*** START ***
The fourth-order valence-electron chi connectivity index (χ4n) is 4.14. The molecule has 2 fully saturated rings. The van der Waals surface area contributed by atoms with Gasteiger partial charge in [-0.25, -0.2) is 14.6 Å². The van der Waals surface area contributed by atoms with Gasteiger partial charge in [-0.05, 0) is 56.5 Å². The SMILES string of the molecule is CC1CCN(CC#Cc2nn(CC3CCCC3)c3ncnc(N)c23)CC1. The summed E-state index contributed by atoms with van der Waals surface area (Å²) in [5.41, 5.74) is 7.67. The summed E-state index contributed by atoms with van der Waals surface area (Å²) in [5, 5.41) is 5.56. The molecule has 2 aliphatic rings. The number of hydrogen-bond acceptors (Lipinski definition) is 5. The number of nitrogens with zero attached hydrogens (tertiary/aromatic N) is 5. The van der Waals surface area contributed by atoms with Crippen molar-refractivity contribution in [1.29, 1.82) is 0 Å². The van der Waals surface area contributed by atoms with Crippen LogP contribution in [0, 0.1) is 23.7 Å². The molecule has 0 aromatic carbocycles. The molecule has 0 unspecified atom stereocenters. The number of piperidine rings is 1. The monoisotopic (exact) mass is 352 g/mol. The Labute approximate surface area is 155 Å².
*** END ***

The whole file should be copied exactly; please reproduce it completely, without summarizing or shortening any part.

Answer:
The fourth-order valence-electron chi connectivity index (χ4n) is 4.14. The molecule has 2 fully saturated rings. The van der Waals surface area contributed by atoms with Gasteiger partial charge in [-0.25, -0.2) is 14.6 Å². The van der Waals surface area contributed by atoms with Gasteiger partial charge in [-0.05, 0) is 56.5 Å². The SMILES string of the molecule is CC1CCN(CC#Cc2nn(CC3CCCC3)c3ncnc(N)c23)CC1. The summed E-state index contributed by atoms with van der Waals surface area (Å²) in [5.41, 5.74) is 7.67. The summed E-state index contributed by atoms with van der Waals surface area (Å²) in [5, 5.41) is 5.56. The molecule has 2 aliphatic rings. The number of hydrogen-bond acceptors (Lipinski definition) is 5. The number of nitrogens with zero attached hydrogens (tertiary/aromatic N) is 5. The van der Waals surface area contributed by atoms with Crippen molar-refractivity contribution in [1.29, 1.82) is 0 Å². The van der Waals surface area contributed by atoms with Crippen LogP contribution in [0, 0.1) is 23.7 Å². The molecule has 0 aromatic carbocycles. The molecule has 0 unspecified atom stereocenters. The number of piperidine rings is 1. The monoisotopic (exact) mass is 352 g/mol. The Labute approximate surface area is 155 Å².